” my grandmother wondered every time the topic came up. They both obstinately held to the position that courtship was a foolish idea. As I grew older, I started to speak at homeschool conferences and events.
I talked with homeschool parents, students and alumni all over the country and started to see some challenges with making courtship work.
I explained what courtship was and quoted Joshua Harris, chapter and verse. “I don’t think courtship is a smart idea,” my grandfather said.
“How can you tell who you want to marry if you aren’t going out on dates? I ignored their advice on relationships, preferring to listen to the young people around me who were passionate advocates of courtship.
When my grandmother dated in middle school (yes, middle school) her parents had one primary rule for her.
The Primary Dating Rule: Don’t go out with the same guy twice in a row. She explained that the lack of exclusivity helped them guard their hearts and kept things from getting too serious too quickly. The lack of exclusivity helped the girls guard their hearts and kept the boys from feeling entitled to the girl.
Visits and comments poured in from all over the country about how to make courtship work and why it did not work. I’m talking the kind of couples who first kissed at their wedding were filing for divorce. The deal was that if we put up with the rules and awkwardness of courtship now we could avoid the pain of divorce later.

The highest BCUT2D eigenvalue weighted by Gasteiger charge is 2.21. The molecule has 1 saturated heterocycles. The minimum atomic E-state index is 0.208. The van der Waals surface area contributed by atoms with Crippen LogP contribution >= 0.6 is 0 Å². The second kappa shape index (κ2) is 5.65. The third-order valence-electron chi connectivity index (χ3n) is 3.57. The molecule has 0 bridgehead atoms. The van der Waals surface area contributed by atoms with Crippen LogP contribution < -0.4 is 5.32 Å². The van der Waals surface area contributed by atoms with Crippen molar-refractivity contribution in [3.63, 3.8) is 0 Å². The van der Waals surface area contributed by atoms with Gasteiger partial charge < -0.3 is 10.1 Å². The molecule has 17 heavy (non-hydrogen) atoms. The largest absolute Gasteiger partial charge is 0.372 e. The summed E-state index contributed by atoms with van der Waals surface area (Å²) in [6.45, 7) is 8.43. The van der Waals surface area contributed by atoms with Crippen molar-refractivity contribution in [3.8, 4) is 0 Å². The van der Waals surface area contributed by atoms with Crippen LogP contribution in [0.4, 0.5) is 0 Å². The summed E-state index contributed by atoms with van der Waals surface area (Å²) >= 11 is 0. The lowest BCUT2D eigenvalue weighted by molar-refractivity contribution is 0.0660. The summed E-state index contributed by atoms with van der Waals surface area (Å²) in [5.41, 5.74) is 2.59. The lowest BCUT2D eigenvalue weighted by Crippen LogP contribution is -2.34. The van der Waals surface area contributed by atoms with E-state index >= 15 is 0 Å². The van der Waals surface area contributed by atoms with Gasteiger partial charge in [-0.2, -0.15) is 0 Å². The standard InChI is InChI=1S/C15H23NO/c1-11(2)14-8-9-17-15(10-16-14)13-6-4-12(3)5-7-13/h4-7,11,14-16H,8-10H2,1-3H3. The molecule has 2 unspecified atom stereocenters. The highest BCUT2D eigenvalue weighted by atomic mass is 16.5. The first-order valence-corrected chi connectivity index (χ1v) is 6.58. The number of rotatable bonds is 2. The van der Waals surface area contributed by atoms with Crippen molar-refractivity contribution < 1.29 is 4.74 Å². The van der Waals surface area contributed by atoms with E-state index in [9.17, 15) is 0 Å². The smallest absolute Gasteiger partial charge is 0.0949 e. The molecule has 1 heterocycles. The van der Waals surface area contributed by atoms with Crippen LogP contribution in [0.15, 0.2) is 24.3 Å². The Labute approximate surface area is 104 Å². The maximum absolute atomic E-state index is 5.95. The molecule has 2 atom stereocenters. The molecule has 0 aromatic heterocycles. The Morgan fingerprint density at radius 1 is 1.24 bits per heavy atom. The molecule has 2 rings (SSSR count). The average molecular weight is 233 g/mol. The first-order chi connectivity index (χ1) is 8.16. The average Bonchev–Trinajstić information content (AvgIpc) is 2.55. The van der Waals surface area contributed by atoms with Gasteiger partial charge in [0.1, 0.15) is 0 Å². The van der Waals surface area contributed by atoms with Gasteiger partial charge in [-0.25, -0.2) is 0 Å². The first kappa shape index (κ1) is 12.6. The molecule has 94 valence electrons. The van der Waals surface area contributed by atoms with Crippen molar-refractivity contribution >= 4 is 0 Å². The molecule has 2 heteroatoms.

Its purpose: to instigate a national conversation about how to make courtship more practical. Then couples who did get married through courtship started getting divorced.
This meant that by the time she was 17 years old she knew which Bob she wanted to marry.
They got married and stayed married till my grandfather passed away half a century later.
It often had symbols like the girl wearing the guy’s letter jacket.
This telegraphed to everyone at school that she was “off the market” and that she had a “steady beau”.